Big Data is growing enormously. With an annual global growth of 40% in Big Data and IoT, the expectation is that many companies will start facilitating data this year. The type of companies that use Big Data is very diverse. Nevertheless, the share of the investment sector is largest: 39% of the investment companies already use Big Data.
To think that there may be a sector not touched by Big Data and IoT is pure utopia. The challenge for companies will be how to realize data monetization, a concept that can have thousands of facets, from knowing how to position a product because it generates more sales up to the anticipation of a demand that can come from the market at a specific moment. While for some the Big Data is just a new way of experimenting, for others it is a real disruption, even a threat, for its survival. Let’s see some examples of the most impacted industries:
Big Data and the automotive industry
The transformation of the driving experience. If someone has recently driven on roads in California, you will have felt the same chill as I did when you saw one of those white cars with the Google logo, driving alone, without a driver.
It is a strange sensation that produces you, halfway between the fascination, the terror and the certainty that nothing will ever be the same again. What is the gasoline that moves the self-driven Google car? The Big Data, because the amount of information that each vehicle needs to collect and process through its sensors to drive safely is 1 Gigabyte every second.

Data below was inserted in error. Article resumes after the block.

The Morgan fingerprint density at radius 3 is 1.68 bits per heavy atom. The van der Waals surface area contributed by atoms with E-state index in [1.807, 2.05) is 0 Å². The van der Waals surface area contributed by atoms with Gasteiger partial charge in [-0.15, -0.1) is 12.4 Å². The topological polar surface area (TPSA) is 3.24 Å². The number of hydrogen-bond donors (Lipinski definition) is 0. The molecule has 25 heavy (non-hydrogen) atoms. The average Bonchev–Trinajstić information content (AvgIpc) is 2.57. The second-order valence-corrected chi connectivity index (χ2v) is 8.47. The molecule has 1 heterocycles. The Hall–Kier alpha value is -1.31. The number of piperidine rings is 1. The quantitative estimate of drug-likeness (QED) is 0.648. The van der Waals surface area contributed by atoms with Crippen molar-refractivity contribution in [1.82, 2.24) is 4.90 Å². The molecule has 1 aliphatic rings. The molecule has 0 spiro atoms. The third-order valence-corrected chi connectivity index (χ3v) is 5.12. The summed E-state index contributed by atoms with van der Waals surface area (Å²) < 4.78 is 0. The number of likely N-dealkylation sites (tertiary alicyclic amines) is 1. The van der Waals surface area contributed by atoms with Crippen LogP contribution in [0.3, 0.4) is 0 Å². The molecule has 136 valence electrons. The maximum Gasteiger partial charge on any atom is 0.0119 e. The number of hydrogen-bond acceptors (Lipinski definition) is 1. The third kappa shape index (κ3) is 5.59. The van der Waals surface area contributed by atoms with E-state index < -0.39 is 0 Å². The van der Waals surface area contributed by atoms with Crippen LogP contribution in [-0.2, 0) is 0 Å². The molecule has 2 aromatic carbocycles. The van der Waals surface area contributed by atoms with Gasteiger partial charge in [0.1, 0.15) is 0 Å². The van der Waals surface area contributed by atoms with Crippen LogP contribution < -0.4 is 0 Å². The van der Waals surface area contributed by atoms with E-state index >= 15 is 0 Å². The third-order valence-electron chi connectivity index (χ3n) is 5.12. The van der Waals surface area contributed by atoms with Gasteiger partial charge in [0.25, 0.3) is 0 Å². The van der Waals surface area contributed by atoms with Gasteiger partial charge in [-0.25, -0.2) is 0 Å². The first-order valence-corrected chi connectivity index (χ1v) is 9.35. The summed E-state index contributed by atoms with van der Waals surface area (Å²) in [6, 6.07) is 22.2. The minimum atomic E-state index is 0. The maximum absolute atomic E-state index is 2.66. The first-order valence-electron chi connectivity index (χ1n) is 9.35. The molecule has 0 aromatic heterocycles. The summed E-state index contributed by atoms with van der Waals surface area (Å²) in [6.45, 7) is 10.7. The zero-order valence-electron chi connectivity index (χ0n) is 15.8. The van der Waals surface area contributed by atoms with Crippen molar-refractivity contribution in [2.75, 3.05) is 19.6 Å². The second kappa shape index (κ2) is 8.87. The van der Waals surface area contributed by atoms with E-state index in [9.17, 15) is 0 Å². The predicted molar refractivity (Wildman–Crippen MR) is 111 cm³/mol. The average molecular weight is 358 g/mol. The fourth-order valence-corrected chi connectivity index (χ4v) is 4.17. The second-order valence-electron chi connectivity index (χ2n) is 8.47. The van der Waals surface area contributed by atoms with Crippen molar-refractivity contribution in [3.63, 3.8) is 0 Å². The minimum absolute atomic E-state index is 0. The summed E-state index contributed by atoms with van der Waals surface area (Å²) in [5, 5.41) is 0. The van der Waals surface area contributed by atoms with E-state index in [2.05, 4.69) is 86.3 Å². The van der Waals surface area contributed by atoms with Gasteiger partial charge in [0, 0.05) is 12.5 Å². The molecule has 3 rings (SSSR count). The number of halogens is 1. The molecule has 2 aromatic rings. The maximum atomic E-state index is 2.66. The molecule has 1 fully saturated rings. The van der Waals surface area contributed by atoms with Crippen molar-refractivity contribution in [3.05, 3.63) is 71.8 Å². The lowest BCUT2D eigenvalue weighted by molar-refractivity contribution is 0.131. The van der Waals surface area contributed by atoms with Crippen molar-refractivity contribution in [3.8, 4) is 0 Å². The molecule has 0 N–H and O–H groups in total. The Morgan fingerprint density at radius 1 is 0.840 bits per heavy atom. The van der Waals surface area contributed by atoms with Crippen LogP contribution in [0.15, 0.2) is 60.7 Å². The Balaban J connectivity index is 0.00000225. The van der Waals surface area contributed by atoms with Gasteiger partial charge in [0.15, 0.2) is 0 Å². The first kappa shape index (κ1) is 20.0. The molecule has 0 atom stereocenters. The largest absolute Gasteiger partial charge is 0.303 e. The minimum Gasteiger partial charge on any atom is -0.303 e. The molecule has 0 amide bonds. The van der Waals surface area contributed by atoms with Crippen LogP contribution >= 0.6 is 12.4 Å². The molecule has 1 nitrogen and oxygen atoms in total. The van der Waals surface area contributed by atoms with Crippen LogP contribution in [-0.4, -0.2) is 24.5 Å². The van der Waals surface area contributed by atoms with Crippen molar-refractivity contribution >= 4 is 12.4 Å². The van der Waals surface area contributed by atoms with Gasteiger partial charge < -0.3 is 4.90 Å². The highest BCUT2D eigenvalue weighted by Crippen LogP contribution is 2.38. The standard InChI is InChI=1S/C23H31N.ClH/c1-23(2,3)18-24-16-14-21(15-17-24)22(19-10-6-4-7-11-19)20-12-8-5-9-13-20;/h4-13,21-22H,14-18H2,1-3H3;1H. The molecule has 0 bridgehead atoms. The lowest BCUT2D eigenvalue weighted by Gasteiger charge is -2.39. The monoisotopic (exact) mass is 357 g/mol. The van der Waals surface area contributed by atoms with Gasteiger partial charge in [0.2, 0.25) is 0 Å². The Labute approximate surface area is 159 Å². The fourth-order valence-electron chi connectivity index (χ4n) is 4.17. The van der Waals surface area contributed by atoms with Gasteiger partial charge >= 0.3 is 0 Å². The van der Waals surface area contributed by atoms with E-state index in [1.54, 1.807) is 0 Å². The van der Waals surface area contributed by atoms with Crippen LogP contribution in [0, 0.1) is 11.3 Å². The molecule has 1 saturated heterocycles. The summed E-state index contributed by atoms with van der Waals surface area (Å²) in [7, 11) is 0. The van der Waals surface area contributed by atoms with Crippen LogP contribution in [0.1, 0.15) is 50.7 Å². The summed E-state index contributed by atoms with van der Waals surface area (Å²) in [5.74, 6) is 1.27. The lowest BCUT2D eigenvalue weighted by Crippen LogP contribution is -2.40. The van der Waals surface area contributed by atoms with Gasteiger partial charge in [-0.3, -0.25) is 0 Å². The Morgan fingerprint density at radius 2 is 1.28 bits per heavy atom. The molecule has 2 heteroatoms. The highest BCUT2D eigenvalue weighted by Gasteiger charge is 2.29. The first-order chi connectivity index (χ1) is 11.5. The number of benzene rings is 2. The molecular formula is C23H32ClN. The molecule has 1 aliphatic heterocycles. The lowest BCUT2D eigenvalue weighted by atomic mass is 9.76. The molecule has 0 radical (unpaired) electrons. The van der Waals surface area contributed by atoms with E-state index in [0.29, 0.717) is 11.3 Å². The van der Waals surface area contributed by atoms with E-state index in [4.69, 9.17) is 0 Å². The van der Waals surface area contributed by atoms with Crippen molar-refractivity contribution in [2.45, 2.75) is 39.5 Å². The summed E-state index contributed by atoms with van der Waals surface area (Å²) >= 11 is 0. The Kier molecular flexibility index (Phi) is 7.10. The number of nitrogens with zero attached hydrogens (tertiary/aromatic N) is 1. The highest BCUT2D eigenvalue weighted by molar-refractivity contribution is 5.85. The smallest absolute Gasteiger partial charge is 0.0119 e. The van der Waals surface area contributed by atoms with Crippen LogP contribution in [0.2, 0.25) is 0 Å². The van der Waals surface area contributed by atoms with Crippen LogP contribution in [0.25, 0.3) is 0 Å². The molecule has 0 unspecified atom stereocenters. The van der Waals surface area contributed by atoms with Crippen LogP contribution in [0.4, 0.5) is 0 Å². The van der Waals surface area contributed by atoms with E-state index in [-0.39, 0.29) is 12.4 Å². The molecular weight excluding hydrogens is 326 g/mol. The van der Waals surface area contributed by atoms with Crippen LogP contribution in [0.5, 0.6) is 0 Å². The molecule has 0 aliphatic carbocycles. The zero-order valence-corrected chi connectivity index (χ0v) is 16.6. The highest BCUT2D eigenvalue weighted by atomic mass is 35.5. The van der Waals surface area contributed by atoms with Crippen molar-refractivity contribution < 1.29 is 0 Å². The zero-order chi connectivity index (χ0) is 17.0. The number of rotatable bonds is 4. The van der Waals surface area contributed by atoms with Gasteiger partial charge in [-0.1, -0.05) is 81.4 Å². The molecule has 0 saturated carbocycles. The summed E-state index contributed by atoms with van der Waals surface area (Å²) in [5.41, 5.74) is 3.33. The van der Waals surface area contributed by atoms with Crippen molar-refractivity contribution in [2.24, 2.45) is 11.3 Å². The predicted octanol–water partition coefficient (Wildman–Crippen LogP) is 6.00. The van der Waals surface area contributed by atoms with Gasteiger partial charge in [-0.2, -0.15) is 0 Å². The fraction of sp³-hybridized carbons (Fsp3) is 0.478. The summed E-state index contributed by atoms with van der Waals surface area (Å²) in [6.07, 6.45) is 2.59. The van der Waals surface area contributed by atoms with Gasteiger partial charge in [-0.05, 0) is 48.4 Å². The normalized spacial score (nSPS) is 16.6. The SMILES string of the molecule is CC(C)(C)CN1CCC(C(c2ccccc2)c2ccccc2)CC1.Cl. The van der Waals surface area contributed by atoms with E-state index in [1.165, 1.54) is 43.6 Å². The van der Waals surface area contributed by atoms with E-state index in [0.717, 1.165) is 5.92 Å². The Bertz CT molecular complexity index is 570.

Companies are going to need advanced database tools to collect and interpret this amount of data, and the future of data management will rest in JD Edwards. These programs will provide the type of insight companies need to make the most of tomorrow’s economy.
The ability to connect to telematic sources of information that many manufacturers incorporate in so-called connected cars will allow our vehicles to recommend the best route to avoid traffic jams, warn us that a hailstorm is approaching, analyze our driving to give us advice on how to optimize consumption of gasoline, let us know that a piece is about to break or let us know that we passed close to a store that has our favorite brand of drink on offer. Thus we see that while formerly brands competed in style, performance or engine, today the battle is played in the field of Big Data.